This new assignment undoubtedly puts Mr. Mogae in an embarrassing situation of admitting that ARCISS is definitely dead and this necessitates a return to the drawing board.
The genesis of the crisis:
The Republic of South Sudan unfortunately did not avoid the pitfall most post-colonial African countries fell into on independence -organizing power and politics based on personality, ethnicity and regionalism instead of ideas and political programs.
We’ve somewhere attributed this to ideological poverty and the paradigm shift the SPLM made in the nineties in the context of thawing of the cold war and the collapse of Soviet Union. The recoil from revolutionary politics to liberal and neo-liberal brought in its wake the ethnicization of SPLM public power and authority.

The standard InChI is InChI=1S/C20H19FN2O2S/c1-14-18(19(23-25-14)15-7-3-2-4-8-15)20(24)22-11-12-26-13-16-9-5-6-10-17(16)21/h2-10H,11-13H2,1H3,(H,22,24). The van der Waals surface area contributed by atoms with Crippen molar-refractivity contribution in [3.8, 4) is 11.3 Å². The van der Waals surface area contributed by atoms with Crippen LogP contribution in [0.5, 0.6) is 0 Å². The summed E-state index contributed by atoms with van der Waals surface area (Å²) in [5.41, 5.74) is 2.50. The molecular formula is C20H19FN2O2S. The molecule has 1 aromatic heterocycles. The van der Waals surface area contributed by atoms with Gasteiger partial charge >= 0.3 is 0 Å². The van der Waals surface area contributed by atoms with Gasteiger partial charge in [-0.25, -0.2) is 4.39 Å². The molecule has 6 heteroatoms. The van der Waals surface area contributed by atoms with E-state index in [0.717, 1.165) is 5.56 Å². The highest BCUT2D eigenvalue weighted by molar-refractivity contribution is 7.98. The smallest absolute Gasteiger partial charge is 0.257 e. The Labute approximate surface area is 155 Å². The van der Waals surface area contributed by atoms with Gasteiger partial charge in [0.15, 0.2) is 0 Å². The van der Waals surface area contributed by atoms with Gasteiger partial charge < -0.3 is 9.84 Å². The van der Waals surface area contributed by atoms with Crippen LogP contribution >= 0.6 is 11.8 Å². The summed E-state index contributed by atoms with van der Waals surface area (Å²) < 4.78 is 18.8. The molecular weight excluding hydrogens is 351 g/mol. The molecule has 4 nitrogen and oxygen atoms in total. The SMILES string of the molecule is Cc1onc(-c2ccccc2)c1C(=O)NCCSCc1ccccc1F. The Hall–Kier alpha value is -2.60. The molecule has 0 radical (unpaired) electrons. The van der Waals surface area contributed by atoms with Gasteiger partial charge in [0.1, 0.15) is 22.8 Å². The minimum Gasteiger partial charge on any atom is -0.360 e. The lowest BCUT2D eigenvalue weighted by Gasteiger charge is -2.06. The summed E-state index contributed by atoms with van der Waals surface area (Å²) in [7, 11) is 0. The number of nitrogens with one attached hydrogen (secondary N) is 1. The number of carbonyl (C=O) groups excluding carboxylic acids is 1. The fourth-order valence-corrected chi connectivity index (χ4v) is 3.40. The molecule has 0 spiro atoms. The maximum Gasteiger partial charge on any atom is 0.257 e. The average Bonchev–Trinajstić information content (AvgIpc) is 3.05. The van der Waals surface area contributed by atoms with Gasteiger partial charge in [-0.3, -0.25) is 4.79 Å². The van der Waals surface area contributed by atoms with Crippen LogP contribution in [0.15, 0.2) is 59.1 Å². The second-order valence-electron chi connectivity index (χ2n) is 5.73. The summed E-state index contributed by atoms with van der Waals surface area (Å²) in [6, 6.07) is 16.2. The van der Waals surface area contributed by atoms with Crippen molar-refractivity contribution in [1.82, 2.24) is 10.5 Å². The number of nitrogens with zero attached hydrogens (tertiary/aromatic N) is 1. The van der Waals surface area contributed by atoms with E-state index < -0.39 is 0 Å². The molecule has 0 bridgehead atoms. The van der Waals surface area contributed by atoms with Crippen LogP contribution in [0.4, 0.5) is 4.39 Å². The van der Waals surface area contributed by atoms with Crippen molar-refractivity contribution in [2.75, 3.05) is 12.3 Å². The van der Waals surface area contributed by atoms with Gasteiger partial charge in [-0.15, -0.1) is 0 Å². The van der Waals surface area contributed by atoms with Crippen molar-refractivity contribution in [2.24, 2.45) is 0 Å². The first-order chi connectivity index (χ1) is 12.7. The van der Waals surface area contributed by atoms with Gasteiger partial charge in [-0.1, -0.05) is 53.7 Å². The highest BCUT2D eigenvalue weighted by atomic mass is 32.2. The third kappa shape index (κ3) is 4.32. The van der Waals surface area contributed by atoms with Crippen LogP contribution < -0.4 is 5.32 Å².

The signing of comprehensive peace agreement (CPA) heralding the independence as especially following the tragic demise of Dr. John Garang de Mabior and the ascension of Salva Kiir Mayardit to the helm, the assumption that it was Dinka power, started to take roots.
The witch-hunt against the so-called Garang’s orphans was to remove from the SPLM/A hierarchy non-Dinka as well as non-Bahr el Ghazalians. There was no way of removing Dr. Riek Machar and the Nuers. So, the power configuration appeared Dinka-Nuer alliance in the political, military and civil service.
It was taken for granted that the Dinka (Salva Kiir) would be president because of their numerical weight. The Nuer (Dr. Riek Machar) would deputize him and the Equatorian (James Wani Igga) remain the Hon. Speaker of the National Legislature.
Translated into executive portfolios, in a cabinet of thirty, there were sixteen Dinka, six Nuer, two Chollo, one Azande, one Bari and one Balanda. This power arrangement engendered political exclusion, discrimination and marginalization of the smaller ethnicities.